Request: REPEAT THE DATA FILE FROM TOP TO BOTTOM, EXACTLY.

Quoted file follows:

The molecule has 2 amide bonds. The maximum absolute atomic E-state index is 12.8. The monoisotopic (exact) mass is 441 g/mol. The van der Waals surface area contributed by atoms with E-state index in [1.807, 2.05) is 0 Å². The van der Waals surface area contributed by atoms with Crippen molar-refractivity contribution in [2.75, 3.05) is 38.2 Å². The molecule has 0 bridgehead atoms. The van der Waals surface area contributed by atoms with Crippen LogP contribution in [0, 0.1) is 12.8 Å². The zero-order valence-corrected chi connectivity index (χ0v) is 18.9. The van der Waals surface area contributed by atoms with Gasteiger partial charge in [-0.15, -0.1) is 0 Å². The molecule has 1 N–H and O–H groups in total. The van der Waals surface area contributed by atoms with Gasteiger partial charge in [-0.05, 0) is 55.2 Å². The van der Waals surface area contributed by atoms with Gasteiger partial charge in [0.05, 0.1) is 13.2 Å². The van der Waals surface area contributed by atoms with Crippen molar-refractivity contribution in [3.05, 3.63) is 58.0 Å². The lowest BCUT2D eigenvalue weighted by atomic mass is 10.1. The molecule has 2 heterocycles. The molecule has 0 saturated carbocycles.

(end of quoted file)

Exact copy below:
The molecule has 2 amide bonds. The maximum absolute atomic E-state index is 12.8. The monoisotopic (exact) mass is 441 g/mol. The van der Waals surface area contributed by atoms with E-state index in [1.807, 2.05) is 0 Å². The van der Waals surface area contributed by atoms with Crippen molar-refractivity contribution in [2.75, 3.05) is 38.2 Å². The molecule has 0 bridgehead atoms. The van der Waals surface area contributed by atoms with Crippen LogP contribution in [0, 0.1) is 12.8 Å². The zero-order valence-corrected chi connectivity index (χ0v) is 18.9. The van der Waals surface area contributed by atoms with Gasteiger partial charge in [-0.15, -0.1) is 0 Å². The molecule has 1 N–H and O–H groups in total. The van der Waals surface area contributed by atoms with Gasteiger partial charge in [-0.05, 0) is 55.2 Å². The van der Waals surface area contributed by atoms with Gasteiger partial charge in [0.05, 0.1) is 13.2 Å². The van der Waals surface area contributed by atoms with Crippen molar-refractivity contribution in [3.05, 3.63) is 58.0 Å². The lowest BCUT2D eigenvalue weighted by atomic mass is 10.1. The molecule has 2 heterocycles. The molecule has 0 saturated carbocycles.